Chicago, Illinois – Today the U.S. Supreme Court will hear oral arguments on the legality of the Trump administration’s termination of Deferred Action for Childhood Arrivals (DACA). The outcome of this case will determine the future of nearly 700,000 young people in our nation who are currently DACA recipients, putting them at risk of losing their ability to work, study, and remain in the United States.
The American Business Immigration Coalition (ABIC) represents a growing and diverse set of businesses and business associations working across party lines with the belief that federal immigration reform is economically important, politically smart and morally right.
John Rowe, Chairman Emeritus of Exelon Corporation and ABIC Co-Chair “For bright, resilient young people, like many students that Jeanne and I support, DACA has enabled them to finish their education, work and pay taxes. DACA cannot be resolved by litigation, threats or capitulation on either side. It can only be resolved by comprehensive immigration reform legislation.”
Carole Segal, Co-founder of Crate and Barrel and ABIC Co-Chair “Everyday that Congress refuses to address our broken immigration system brings us closer to losing an entire generation of immigrants that were raised in and educated by the U.S., and who want nothing more than to continue living and working in the country they call home. Our economy cannot afford to lose the DACA workforce. Punishing these young people for Congress’ lack of political will is morally reprehensible and economically unsound. By terminating DACA alone, we stand to lose close to 700,000 co-workers, employees, teachers, nurses, engineers, parents and neighbors. We must demand that Congress work on a permanent solution for our fellow Americans.”
Lester Crown, Chairman Emeritus of Henry Crown & Co. and ABIC Steering Committee Member “Our nation prides itself on being the ‘land of opportunity’ — a safe haven for the persecuted, and a place where the children of poor immigrants can reliably build a better future for themselves and their family. That is the story of my own family and millions of others. Eventually our nation will need to decide if we really want immigrants to have the same opportunities afforded my family. If we deny that opportunity to the immigrants of today, we not only lose sight of our founding principles, but also inflict long-term damage on our nation.”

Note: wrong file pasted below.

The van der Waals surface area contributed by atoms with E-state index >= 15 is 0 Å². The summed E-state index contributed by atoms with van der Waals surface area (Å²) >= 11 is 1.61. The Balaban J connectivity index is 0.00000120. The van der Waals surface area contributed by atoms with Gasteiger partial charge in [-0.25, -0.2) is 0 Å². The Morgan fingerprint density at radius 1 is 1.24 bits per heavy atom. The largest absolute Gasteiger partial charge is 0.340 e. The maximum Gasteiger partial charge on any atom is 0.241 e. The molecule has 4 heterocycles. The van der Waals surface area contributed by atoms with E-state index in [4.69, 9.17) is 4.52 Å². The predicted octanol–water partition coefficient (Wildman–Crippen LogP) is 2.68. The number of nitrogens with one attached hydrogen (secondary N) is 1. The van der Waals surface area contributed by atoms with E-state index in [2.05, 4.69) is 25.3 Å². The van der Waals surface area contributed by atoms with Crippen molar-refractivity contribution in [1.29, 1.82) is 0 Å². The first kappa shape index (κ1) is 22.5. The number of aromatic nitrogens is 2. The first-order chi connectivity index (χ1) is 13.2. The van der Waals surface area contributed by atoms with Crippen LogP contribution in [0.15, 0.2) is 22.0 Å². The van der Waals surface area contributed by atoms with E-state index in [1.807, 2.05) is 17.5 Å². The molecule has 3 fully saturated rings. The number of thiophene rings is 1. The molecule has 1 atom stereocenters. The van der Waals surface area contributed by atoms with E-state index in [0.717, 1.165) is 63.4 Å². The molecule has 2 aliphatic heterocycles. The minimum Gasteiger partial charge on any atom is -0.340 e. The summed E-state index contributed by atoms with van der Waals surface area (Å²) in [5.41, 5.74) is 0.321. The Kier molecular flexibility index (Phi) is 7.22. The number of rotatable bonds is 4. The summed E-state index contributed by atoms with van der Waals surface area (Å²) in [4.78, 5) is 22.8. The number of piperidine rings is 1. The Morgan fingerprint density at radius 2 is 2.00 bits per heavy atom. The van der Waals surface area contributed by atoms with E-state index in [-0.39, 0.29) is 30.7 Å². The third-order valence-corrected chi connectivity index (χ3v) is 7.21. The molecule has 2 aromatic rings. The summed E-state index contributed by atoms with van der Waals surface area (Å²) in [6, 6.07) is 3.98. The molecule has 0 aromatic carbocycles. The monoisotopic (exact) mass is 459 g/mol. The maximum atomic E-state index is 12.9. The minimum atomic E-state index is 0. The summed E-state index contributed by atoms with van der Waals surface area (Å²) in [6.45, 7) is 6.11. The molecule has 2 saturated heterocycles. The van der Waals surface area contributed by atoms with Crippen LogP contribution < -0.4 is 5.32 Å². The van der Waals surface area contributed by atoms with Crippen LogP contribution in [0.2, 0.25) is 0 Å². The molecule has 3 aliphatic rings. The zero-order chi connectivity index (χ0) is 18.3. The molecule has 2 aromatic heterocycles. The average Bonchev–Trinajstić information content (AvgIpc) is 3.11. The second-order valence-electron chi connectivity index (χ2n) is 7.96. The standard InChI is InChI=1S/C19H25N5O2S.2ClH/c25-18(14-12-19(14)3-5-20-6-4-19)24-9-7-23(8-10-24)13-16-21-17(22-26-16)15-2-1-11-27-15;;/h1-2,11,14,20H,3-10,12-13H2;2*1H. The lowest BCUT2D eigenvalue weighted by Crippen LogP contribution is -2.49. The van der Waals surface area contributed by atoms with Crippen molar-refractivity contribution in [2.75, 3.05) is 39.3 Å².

Mike Fernandez, Chairman of MBF Healthcare Partners and ABIC Co-Chair “The federal government has been playing with the lives of Dreamers for too long. With the overwhelming majority of Americans supportive of Dreamers remaining in our country and providing them with a pathway to citizenship, President Trump and Congress need to come to the table to do what they were elected to do and find a permanent legislative solution for these young people and their families.”
With the average DACA recipient having arrived in the U.S. in 1999, and over one-third arriving before the age of five, they have deep roots in our society and economy. They are engineers, doctors, teachers, business owners, students and much more, and 96% of Dreamers are either in school or participating in the workforce, and 6% have started their own businesses. Losing the contributions of DACA recipients would cost the U.S. economy $351 billion and $92 billion in tax revenue for the U.S. Treasury from 2019 to 2028, as well as immeasurable losses in non-quantifiable areas such as business and medical innovation in our country.
GUIDANCE FOR CURRENT DACA RECIPIENTS: If you or your employees have DACA, we urge you to renew now if applicable. This only applies to renewals. No new applications are being considered. You can receive assistance with your renewal application of scholarships with ABIC by filling out the following form. If you are an employer or supporter, consider covering the cost of DACA renewals at $495 per application or volunteering at our next DACA legal clinic.
The American Business Immigration Coalition (ABIC) promotes commonsense immigration reform that advances economic competitiveness, provides American companies with both the high-skilled and low-skilled talent they need, and allows the integration of immigrants into our economy as consumers, workers, entrepreneurs and citizens. For more information please visit www.abic.us.